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Friday, 11 January, 2002, 00:32 GMT
Aspirin 'could save thousands'
Aspirin
Aspirin is commonly used to help prevent heart attacks
Aspirin could save thousands of lives each year if it was administered more often, research suggests.

The study estimates that 40,000 extra deaths world-wide could be prevented - 3,000 in the UK alone.

It says the drug, which reduces the risk of blood clotting, is massively underused in the treatment of patients suffering heart attacks and strokes.

The research team hopes their findings will help dispel any remaining uncertainty among doctors and lead to an increase in prescribing aspirin.

Angina

The study, published in the British Medical Journal, was funded by the British Heart Foundation (BHF) and the Medical Research Council (MRC).

It says that although the use aspirin is well-known in helping to prevent heart attacks and strokes, less than half of high-risk patients are prescribed the drug.


What we now need is to ensure that aspirin, or some other anti-platelet drug, is routinely considered for patients who might need it

Dr Colin Baigent

Aspirin and other blood-thinning drugs are almost always prescribed to patients who have suffered an acute heart attack or unstable angina - pain caused by insufficient blood reaching the heart muscle.

'Routine consideration'

But the new study says still more lives could be saved by using aspirin more widely.

Dr Colin Baigent, the MRC scientist who led the research: "This study shows that aspirin is beneficial in an even wider range of conditions than previously believed.

"What we now need is to ensure that aspirin, or some other anti-platelet drug, is routinely considered for patients who might need it."


Aspirin is not an appropriate treatment for everyone, but it is important that all those who might benefit are actually offered it

Professor Sir Charles George

Researchers reviewed 287 clinical trials involving 200,000 patients.

The work was co-ordinated by scientists from the Clinical Trial Service Unit at the University of Oxford.

The BHF says one of the main reasons for the under-use of aspirin could be a lack of clear advice on how effective the drug is in treating patients at risk of vascular disease, but who have not suffered a heart attack or stroke.

'Life-saving'

The researchers warned that aspirin is only suitable for those who are at increased risk of a heart attack or stroke for a special reason.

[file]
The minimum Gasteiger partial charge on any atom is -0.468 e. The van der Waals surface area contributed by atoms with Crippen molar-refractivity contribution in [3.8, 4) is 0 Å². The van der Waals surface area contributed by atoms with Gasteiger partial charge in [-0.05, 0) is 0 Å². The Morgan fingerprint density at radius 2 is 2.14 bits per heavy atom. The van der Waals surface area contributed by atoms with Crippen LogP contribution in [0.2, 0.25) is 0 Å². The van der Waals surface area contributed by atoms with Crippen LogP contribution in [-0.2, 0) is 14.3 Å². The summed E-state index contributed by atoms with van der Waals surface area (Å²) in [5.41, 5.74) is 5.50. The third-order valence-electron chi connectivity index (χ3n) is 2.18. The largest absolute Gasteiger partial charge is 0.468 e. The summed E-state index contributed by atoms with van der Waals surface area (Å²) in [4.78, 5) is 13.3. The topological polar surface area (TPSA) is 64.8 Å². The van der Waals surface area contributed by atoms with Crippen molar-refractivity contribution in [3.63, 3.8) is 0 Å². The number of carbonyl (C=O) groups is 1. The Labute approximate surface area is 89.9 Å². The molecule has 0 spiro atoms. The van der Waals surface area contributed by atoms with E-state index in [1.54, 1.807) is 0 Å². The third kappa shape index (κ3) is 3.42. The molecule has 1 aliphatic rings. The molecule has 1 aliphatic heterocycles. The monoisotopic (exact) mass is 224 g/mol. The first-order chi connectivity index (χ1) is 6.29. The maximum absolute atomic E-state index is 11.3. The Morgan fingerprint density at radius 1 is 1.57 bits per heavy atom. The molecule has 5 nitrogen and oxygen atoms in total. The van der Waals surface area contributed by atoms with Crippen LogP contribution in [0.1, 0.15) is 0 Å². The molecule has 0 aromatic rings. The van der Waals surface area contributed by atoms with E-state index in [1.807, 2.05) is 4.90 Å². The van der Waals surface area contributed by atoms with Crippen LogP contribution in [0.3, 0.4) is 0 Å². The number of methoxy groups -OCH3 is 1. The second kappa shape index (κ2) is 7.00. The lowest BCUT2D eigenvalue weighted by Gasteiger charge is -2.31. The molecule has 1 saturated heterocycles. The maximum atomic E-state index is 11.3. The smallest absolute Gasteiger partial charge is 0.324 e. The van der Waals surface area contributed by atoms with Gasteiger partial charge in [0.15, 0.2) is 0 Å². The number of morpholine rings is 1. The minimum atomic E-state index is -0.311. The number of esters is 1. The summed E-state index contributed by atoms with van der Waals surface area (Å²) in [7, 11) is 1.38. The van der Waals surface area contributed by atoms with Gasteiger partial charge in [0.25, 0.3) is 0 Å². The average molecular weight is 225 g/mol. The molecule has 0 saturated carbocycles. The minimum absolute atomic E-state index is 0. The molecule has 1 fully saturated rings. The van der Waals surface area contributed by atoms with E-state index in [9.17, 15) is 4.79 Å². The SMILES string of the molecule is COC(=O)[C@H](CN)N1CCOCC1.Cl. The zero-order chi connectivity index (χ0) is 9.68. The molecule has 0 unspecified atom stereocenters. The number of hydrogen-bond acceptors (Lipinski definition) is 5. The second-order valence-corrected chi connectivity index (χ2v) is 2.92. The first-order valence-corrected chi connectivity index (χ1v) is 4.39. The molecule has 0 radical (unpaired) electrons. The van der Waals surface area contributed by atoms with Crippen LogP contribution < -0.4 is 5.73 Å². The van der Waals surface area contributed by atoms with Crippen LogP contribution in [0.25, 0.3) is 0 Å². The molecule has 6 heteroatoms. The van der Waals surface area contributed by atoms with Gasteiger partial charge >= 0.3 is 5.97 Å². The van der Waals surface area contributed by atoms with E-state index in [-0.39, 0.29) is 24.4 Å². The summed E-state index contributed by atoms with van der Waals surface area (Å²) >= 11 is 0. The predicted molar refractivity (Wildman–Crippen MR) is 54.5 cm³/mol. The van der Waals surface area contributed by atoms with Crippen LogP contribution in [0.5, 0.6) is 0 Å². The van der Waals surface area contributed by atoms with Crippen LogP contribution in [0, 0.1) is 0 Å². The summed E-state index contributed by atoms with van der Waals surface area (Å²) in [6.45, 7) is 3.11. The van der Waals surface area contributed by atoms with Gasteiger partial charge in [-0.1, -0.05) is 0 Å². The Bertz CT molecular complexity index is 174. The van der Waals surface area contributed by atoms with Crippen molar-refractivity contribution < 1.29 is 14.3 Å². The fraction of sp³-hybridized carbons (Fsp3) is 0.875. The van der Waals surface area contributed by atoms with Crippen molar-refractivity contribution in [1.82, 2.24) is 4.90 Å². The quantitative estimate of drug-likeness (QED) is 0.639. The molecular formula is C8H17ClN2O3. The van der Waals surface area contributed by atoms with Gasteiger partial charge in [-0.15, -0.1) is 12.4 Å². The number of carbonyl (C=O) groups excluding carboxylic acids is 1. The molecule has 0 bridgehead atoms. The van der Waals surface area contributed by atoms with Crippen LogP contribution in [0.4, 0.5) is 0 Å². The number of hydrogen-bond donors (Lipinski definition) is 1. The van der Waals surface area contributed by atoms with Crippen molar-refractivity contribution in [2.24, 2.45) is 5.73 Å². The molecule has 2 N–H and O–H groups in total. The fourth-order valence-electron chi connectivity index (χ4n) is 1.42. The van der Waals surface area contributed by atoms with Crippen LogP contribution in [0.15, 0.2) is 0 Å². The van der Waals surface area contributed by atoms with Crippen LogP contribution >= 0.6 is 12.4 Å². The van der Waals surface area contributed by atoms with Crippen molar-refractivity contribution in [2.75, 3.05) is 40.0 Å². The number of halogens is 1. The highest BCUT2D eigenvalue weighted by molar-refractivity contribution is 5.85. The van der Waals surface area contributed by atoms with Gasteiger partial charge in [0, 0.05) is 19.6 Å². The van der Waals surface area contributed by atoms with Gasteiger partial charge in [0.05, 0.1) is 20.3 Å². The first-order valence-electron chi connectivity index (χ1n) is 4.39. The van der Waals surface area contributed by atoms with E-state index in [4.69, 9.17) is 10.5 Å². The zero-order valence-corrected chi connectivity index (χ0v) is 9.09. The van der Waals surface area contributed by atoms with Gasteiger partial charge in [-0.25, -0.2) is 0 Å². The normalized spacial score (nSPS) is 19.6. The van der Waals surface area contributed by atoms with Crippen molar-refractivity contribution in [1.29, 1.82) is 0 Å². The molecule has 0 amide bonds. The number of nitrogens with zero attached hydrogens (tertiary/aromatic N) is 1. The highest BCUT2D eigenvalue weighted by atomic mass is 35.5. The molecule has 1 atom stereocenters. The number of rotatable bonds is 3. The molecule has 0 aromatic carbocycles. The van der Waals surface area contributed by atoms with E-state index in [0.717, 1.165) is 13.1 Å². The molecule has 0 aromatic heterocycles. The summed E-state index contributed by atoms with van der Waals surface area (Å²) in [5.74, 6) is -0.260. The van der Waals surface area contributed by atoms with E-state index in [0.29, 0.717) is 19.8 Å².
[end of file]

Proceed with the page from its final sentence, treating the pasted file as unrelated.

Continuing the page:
They urge people to consult their doctor before taking aspirin regularly.

Chemist
The research team hope more aspirin will be prescribed

Professor Sir Charles George, BHF medical director, said: "These findings reinforce what we have known for some time, that aspirin is a life-saving treatment that will provide major benefits to many thousands of people at high risk of heart attack or strokes.

"Aspirin is not an appropriate treatment for everyone, but it is important that all those who might benefit are actually offered it."

Dr Baigent said surveys in the UK have shown that aspirin is prescribed to less than a quarter of people with diseases such as peripheral arterial disease - a condition which causes fatty deposits to build up in the arteries of the leg, and which commonly leads to heart attacks or strokes.

The research also suggests that for normally healthy people, who are at a slightly increased risk for some reason, it remains unclear if the benefits of aspirin outweigh any risks.

Aspirin can also be used as a long term treatment for those with a history of heart attack and stroke, or who have peripheral arterial disease, stable angina or atrial fibrillation - an irregular heart rhythm.

In some cases, adding a second anti-platelet drug to aspirin seemed to give extra protection.

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The BBC's Neil Bennett
"It's routinely given to patients who have had heart attacks or severe angina"
See also:

15 Feb 01 | Health
Aspirin heart warning
09 Feb 01 | Health
Aspirin 'cuts pregnancy danger'
10 Nov 00 | Health
Low dose aspirin bleeding risk
30 Jun 00 | Health
Aspirin use 'harms some patients'
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